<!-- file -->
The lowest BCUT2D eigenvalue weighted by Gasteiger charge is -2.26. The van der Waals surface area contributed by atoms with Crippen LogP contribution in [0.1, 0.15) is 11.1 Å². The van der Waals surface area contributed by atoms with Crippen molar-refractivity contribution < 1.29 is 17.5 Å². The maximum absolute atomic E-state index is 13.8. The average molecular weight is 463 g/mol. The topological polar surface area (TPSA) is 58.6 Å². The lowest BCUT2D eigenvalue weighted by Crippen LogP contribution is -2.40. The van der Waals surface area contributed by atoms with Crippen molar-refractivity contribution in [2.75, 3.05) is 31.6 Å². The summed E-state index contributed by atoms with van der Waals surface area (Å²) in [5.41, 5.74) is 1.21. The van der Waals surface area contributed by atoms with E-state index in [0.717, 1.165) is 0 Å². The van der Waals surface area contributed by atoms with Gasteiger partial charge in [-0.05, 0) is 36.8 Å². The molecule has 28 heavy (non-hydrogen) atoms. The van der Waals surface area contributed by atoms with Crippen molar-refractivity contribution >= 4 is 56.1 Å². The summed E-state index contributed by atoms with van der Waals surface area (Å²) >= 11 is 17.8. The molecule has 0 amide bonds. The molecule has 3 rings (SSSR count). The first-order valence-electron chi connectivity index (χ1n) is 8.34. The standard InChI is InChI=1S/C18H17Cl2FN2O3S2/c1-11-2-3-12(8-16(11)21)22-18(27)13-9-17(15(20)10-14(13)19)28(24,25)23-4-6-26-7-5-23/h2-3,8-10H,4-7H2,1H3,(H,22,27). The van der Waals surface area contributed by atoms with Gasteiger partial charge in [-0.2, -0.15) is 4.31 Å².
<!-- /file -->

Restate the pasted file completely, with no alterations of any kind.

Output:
The lowest BCUT2D eigenvalue weighted by Gasteiger charge is -2.26. The van der Waals surface area contributed by atoms with Crippen LogP contribution in [0.1, 0.15) is 11.1 Å². The van der Waals surface area contributed by atoms with Crippen molar-refractivity contribution < 1.29 is 17.5 Å². The maximum absolute atomic E-state index is 13.8. The average molecular weight is 463 g/mol. The topological polar surface area (TPSA) is 58.6 Å². The lowest BCUT2D eigenvalue weighted by Crippen LogP contribution is -2.40. The van der Waals surface area contributed by atoms with Crippen molar-refractivity contribution in [2.75, 3.05) is 31.6 Å². The summed E-state index contributed by atoms with van der Waals surface area (Å²) in [5.41, 5.74) is 1.21. The van der Waals surface area contributed by atoms with E-state index in [0.717, 1.165) is 0 Å². The van der Waals surface area contributed by atoms with Gasteiger partial charge in [-0.05, 0) is 36.8 Å². The molecule has 28 heavy (non-hydrogen) atoms. The van der Waals surface area contributed by atoms with Crippen molar-refractivity contribution >= 4 is 56.1 Å². The summed E-state index contributed by atoms with van der Waals surface area (Å²) >= 11 is 17.8. The molecule has 0 amide bonds. The molecule has 3 rings (SSSR count). The first-order valence-electron chi connectivity index (χ1n) is 8.34. The standard InChI is InChI=1S/C18H17Cl2FN2O3S2/c1-11-2-3-12(8-16(11)21)22-18(27)13-9-17(15(20)10-14(13)19)28(24,25)23-4-6-26-7-5-23/h2-3,8-10H,4-7H2,1H3,(H,22,27). The van der Waals surface area contributed by atoms with Gasteiger partial charge in [-0.2, -0.15) is 4.31 Å².